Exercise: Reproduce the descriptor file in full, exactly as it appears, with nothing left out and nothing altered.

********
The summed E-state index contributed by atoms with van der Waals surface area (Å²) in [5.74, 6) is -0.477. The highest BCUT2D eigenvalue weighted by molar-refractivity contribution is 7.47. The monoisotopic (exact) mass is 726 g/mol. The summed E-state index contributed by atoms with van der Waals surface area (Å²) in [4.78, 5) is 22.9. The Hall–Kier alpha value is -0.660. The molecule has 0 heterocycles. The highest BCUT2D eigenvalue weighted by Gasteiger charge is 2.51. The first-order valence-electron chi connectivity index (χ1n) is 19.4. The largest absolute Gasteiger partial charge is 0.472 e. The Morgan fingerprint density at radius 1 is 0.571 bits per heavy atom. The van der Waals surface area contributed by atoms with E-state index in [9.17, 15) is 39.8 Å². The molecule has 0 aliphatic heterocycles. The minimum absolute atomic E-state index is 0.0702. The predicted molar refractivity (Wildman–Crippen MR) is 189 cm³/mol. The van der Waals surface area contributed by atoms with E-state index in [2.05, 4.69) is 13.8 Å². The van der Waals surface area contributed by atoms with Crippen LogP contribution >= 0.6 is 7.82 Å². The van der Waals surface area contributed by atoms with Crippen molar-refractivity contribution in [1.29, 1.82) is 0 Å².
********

The summed E-state index contributed by atoms with van der Waals surface area (Å²) in [5.74, 6) is -0.477. The highest BCUT2D eigenvalue weighted by molar-refractivity contribution is 7.47. The monoisotopic (exact) mass is 726 g/mol. The summed E-state index contributed by atoms with van der Waals surface area (Å²) in [4.78, 5) is 22.9. The Hall–Kier alpha value is -0.660. The molecule has 0 heterocycles. The highest BCUT2D eigenvalue weighted by Gasteiger charge is 2.51. The first-order valence-electron chi connectivity index (χ1n) is 19.4. The largest absolute Gasteiger partial charge is 0.472 e. The Morgan fingerprint density at radius 1 is 0.571 bits per heavy atom. The van der Waals surface area contributed by atoms with E-state index in [9.17, 15) is 39.8 Å². The molecule has 0 aliphatic heterocycles. The minimum absolute atomic E-state index is 0.0702. The predicted molar refractivity (Wildman–Crippen MR) is 189 cm³/mol. The van der Waals surface area contributed by atoms with E-state index in [2.05, 4.69) is 13.8 Å². The van der Waals surface area contributed by atoms with Crippen LogP contribution >= 0.6 is 7.82 Å². The van der Waals surface area contributed by atoms with Crippen molar-refractivity contribution in [1.29, 1.82) is 0 Å².